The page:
CERTIORARI TO THE CIRCUIT COURT OF APPEALS FOR THE SECOND CIRCUIT.
MR. JUSTICE HARLAN delivered the opinion of the court. This is a suit upon a written guaranty held by the First National Bank of Chicago. It was signed in Connecticut by H. Drusilla Mitchell, she being a married woman, and by others, and was delivered in Chicago to the bank under circumstances presently to be stated.
The Circuit Court held that the liability of Mrs. Mitchell should be determined by the laws of Connecticut. The Circuit Court of Appeals adjudged that as the writing was delivered to the bank in Illinois, Mrs. Mitchell's liability was determinable by the laws of that State.
The case, however, presents the further question whether the precise matter in issue -- the liability of Mrs. Mitchell notwithstanding her coverture at the time the guaranty was signed -- was not adjudicated against the bank in the courts of Connecticut prior the the final judgment in the present case; and if so,
whether the bank was concluded by that adjudication, which remains unmodified.
The case as presented by the pleadings and by the agreed facts set forth in a written stipulation of the parties is this:
In 1891 and prior thereto the firm of Morse, Mitchell & Williams, composed of Francis E. Morse, Frederick C. Williams and George H. Mitchell, (the latter being the husband of H. Drusilla Mitchell,) was engaged in mercantile and real estate business at Chicago, Illinois, and kept an account with the First National Bank of that city.
The firm became indebted to the bank in the sum of $20,000 or more, as evidenced by its notes. The bank agreed to continue giving it credit upon the condition that the firm and its individual members, together with Mrs. Mitchell, would execute a certain paper which it had directed to be prepared.
Mitchell and his wife at the time resided in Connecticut, and did not have a residence elsewhere after their marriage, which occurred in 1857. He took the paper prepared by the bank and brought it to his residence in Connecticut and there procured his wife to sign the same, and it was thereafter by him enclosed, addressed and sent by mail to Morse in Chicago, who delivered the paper to the bank.
The paper referred to was signed by Morse, Mitchell & Williams, Francis E. Morse, Frederick C. Williams, G. H. Mitchell, and H. Drusilla Mitchell, and was as follows: "We hereby request the First National Bank of Chicago to give and continue to Morse, Mitchell & Williams credit as they may desire from time to time, and in consideration of all and any such credit given we hereby guarantee any and all indebtedness now due or which may hereafter become due from them to said bank, to the extent of thirty thousand dollars, and waive notice of the acceptance of this guaranty and of any and all indebtedness at any time covered by the same. This guaranty shall continue until written notice from us of the discontinuance thereof shall be received by said The First National Bank of Chicago. Chicago, Ill., Feb. 20th, 1891."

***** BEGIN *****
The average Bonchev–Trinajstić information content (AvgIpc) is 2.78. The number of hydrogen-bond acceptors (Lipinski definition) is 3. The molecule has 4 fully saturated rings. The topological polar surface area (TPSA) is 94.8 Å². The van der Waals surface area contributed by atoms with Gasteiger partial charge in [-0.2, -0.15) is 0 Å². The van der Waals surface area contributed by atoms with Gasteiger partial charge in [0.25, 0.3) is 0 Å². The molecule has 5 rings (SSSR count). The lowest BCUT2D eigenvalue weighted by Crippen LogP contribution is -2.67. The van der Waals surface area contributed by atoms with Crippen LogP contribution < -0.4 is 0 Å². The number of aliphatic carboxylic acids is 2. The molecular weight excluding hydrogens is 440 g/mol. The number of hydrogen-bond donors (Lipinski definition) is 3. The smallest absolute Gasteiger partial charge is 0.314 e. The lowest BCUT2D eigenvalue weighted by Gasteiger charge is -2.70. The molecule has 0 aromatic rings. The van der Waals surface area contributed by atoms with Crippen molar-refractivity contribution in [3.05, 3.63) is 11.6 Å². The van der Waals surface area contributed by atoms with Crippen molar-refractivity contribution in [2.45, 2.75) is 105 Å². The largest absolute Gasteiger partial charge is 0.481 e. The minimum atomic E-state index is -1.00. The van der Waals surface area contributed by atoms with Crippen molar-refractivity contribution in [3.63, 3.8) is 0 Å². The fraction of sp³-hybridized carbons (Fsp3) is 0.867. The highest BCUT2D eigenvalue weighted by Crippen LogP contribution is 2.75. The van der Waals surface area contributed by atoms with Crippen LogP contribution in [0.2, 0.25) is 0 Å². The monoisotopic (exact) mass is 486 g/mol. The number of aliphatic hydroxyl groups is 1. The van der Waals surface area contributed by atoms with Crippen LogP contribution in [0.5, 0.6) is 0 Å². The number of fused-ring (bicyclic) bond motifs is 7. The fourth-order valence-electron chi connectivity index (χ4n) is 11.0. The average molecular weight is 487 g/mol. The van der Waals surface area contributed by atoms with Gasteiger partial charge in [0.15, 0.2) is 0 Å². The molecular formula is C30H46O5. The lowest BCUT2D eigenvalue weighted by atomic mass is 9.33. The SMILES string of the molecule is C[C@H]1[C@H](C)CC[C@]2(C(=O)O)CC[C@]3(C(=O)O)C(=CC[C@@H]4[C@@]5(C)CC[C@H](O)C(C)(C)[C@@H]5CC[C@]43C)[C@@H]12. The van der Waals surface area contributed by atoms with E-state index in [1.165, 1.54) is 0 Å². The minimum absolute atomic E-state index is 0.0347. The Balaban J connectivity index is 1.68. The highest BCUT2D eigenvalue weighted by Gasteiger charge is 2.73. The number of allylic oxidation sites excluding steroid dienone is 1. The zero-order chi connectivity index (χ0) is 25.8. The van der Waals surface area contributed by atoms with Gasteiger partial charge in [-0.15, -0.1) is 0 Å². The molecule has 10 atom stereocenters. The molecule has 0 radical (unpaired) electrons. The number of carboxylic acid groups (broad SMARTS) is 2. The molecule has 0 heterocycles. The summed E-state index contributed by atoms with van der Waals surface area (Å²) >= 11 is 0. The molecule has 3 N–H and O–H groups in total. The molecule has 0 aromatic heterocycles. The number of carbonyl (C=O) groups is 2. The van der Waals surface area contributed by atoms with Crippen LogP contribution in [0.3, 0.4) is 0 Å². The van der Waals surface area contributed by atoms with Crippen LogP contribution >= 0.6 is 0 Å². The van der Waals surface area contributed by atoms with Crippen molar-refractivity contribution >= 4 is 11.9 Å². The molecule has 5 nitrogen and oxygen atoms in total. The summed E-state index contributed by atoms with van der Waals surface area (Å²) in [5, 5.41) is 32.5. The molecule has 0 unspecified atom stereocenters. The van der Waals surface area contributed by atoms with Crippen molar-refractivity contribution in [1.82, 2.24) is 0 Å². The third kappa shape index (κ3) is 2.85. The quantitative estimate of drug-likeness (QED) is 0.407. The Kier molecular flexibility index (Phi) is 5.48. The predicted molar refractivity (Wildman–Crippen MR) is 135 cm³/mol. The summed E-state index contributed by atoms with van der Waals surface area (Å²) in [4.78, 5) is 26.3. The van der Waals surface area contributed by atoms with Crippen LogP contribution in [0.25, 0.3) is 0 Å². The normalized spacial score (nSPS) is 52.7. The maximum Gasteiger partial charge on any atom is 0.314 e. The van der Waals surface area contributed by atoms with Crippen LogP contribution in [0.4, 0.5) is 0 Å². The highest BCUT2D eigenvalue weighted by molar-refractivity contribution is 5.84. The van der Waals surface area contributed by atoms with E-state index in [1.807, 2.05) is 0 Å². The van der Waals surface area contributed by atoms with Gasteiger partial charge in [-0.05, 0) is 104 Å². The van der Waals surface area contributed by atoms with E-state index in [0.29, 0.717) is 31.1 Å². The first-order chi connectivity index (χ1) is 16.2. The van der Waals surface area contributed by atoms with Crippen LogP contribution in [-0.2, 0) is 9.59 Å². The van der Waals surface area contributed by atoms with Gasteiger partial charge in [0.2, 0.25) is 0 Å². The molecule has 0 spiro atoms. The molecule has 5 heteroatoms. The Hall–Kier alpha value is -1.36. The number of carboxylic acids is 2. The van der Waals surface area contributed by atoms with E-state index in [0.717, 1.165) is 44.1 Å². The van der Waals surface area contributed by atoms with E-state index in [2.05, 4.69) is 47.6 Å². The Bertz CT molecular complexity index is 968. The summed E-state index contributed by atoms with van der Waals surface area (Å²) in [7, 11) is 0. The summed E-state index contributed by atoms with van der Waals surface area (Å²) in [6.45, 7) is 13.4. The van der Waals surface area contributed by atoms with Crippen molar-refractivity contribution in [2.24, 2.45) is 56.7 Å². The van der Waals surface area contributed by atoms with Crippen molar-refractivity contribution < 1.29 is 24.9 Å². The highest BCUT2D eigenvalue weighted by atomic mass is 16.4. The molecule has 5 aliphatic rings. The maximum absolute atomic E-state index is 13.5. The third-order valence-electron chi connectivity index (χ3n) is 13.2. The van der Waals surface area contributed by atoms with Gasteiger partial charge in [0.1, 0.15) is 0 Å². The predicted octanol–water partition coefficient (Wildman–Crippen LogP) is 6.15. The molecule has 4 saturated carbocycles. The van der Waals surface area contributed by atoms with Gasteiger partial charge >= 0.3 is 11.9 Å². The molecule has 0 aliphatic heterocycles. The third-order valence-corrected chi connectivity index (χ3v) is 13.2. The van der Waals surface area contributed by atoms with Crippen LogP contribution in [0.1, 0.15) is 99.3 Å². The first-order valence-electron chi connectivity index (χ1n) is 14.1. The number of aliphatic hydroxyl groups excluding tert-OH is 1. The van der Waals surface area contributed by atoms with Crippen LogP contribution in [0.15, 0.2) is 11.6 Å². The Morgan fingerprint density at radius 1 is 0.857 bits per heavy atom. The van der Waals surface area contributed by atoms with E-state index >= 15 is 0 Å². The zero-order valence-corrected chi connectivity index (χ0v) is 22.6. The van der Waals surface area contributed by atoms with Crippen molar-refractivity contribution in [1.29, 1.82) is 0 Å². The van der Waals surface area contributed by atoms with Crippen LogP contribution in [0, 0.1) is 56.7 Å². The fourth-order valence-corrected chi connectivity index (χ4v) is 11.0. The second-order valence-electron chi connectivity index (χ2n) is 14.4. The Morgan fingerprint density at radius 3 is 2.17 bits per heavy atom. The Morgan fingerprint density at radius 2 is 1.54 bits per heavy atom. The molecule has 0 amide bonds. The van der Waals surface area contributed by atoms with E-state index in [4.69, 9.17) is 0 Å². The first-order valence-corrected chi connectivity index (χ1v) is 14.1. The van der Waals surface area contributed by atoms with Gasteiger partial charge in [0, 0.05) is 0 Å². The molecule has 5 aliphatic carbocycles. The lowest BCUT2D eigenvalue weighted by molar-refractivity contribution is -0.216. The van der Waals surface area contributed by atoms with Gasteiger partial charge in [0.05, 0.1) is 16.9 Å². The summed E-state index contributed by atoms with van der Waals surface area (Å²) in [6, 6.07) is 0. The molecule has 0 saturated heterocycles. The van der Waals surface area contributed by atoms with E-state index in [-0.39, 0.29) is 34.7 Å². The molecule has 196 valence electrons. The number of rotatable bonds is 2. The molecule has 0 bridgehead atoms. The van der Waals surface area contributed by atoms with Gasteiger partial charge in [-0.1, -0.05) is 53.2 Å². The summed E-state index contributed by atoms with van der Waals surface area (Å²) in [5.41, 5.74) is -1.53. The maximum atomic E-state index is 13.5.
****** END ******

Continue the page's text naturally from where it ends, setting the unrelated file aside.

The bank continued to extend credit to Morse, Mitchell & Williams until the firm became insolvent and made an assignment
for the benefit of its creditors on the 30th day of July, 1893. At the time of such insolvency and assignment it held and owned the notes of Morse, Mitchell & Williams; renewals of unpaid portions of the above-mentioned notes, for $16,500; a note of Elizabeth Ewing endorsed by that firm; also notes of F. E. Morse & Son, with whom George H. Mitchell had no connection.
It appears that on the 28th day of December, 1893, Mrs. Mitchell notified the executor of her father that she had assigned and transferred to the bank all of her right, title and interest in so much of the testator's estate as was then undistributed, and authorized such executor to pay to the bank all money and property coming to her or to which she was entitled from that estate.
The present action was brought by the bank in the Circuit Court of the United States for the District of Connecticut on the 30th day of December, 1895, against Mrs. Mitchell and her husband. The complaint alleged that in reliance upon and in consideration of the above guaranty and promise, the bank had extended credit and advanced money to Morse, Mitchell & Williams from time to time and within the period ...